Susan Gevirtz: Hyperborea

  Susan Gevirtz

  Hyperborea; or

  Bermuda Triangles I Have Known

On the occasion of the Exhibition: Jasmin Lim and Genevieve Quick: ‘I want to step across’ on view 12 October to 13 November 2013 [2nd floor projects] San Francisco.

A procession of the damned.
By the damned, I mean the excluded. We shall have a
procession of data that Science has excluded.

          —- The Book of the Damned, Charles Fort



In the Field of Anomalistics they reside.

Addressing them as sympathetic readers Nietzsche said: “Let us look each other in the face. We are Hyperboreans — we know well enough how remote our place is.” He quotes Pindar, “Beyond the North,
beyond the ice, beyond death — our life, our happiness.”

          -— The Antichrist

Dear Parasympathetic readers,

I am learning to breathe underwater. Finally.
And to see through ice.
Everything I say is true.
But when I talk down here you may not be able to tell.

Ancient astronauts taught me to speak in the gravityless chamber. You may think what I say is true, and it will be, but my voice will sound like hers.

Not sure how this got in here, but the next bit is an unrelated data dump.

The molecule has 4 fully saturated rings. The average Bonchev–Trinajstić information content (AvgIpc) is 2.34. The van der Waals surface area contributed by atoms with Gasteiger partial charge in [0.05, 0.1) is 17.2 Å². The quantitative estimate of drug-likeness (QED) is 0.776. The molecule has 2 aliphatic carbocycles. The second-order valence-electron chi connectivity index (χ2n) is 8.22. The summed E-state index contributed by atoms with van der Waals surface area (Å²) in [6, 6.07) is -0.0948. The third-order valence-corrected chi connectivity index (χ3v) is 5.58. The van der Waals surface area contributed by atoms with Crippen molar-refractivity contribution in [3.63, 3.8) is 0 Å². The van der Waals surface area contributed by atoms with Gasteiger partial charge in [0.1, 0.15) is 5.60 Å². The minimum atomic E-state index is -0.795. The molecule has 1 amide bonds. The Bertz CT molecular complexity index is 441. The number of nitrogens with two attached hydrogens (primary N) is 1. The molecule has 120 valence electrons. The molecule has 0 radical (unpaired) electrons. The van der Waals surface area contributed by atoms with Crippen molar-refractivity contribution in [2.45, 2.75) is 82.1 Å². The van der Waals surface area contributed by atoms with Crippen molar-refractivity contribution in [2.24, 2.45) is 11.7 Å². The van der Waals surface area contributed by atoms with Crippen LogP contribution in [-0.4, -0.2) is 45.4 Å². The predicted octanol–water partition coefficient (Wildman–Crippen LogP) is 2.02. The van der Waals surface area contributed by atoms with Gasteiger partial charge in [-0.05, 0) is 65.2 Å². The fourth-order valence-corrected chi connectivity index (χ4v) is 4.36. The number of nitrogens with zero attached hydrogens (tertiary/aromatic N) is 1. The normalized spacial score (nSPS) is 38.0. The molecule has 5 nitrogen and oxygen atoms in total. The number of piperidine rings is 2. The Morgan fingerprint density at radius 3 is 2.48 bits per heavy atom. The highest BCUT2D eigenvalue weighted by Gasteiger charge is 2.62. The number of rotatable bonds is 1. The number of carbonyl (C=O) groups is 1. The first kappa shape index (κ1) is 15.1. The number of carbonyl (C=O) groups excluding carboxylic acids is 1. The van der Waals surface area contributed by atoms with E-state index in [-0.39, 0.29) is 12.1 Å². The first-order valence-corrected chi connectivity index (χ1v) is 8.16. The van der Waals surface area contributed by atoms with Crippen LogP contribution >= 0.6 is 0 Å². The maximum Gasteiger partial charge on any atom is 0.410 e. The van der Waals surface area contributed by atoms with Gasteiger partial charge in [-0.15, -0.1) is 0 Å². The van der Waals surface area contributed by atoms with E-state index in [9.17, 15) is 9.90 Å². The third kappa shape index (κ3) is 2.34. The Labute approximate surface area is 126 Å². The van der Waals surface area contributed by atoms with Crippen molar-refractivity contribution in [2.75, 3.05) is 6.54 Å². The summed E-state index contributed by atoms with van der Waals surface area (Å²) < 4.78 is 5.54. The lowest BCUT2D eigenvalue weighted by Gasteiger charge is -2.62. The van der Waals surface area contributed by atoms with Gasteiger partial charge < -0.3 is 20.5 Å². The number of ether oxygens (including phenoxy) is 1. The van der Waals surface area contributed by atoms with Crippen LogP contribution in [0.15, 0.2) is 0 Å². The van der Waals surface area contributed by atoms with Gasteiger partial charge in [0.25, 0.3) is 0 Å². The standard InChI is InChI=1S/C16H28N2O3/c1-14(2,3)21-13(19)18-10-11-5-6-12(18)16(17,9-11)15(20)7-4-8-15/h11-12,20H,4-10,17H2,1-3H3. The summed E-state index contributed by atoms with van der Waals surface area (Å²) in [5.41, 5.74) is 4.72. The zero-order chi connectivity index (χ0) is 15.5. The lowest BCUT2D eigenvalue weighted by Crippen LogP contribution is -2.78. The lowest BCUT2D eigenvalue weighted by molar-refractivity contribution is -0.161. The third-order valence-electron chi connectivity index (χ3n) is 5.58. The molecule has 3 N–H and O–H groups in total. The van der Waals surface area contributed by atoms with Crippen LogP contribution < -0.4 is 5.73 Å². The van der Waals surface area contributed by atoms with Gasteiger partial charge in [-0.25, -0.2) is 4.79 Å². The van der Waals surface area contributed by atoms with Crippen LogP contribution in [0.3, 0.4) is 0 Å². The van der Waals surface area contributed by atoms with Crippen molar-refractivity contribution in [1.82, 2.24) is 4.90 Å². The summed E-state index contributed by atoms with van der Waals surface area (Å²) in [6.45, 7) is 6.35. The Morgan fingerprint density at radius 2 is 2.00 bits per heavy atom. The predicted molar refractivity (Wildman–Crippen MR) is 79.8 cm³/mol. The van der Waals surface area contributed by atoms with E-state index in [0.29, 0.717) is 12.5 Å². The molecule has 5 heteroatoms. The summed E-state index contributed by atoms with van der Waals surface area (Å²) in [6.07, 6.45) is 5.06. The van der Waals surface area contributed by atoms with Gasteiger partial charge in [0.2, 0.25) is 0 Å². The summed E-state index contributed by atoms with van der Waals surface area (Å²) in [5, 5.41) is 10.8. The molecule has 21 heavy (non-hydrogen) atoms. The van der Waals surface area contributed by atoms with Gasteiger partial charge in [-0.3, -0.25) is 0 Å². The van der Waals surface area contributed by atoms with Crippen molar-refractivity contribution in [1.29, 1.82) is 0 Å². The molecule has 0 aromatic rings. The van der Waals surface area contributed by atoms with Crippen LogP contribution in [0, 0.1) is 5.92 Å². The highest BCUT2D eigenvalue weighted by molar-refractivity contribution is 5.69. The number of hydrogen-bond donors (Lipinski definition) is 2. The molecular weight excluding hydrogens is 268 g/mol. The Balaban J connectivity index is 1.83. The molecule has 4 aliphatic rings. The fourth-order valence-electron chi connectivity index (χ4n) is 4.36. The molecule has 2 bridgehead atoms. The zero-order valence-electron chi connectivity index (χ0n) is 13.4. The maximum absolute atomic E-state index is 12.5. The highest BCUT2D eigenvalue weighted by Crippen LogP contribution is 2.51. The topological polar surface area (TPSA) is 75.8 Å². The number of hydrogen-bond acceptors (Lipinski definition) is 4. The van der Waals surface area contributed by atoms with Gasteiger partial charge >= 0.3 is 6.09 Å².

Less is more. Less is what we have.
The aquanauts and extreme divers taught me how to access
“documents of the unperceived” (Jasmin Lim) — to hold my breath for fifteen minutes in order to harvest coral reefs and rings of Saturn. I come up panting. I come back ripping off my heavy space suit and holding out a tray of excluded data for you to choose from
like chocolates.

—   —

Let’s go. But first a spell for insurance fraud. If it works it will protect us from the bad luck of the ship Mary Celeste. Why did the crew leave the Mary Celeste? The Mary Celeste, with a history of misfortune, was said to be “cursed” even before discovered derelict in December 1872, tables set for dinner, with no apparent explanation. A classic ghost ship, drifting.
In 1885, the Mary Celeste was destroyed when her last owner
intentionally wrecked her off the coast of Haiti in an attempt to
commit insurance fraud.

“Anything we measure doesn’t correspond…”
So: “documents of the unperceived” —Jasmin Lim

Give me your microwaves, radio waves, sine waves
and I will surf them.
“From the transmitter, to the receiver.
Across the ether, out of your speaker” —OMD


Never the Muse is absent
from their ways: lyres clash and flutes cry

and everywhere maiden choruses whirling.
Neither disease nor bitter old age is mixed
in their sacred blood; far from labor and battle they live.

neither by ship nor on foot would you find
the marvellous road to the assembly of the Hyperboreans.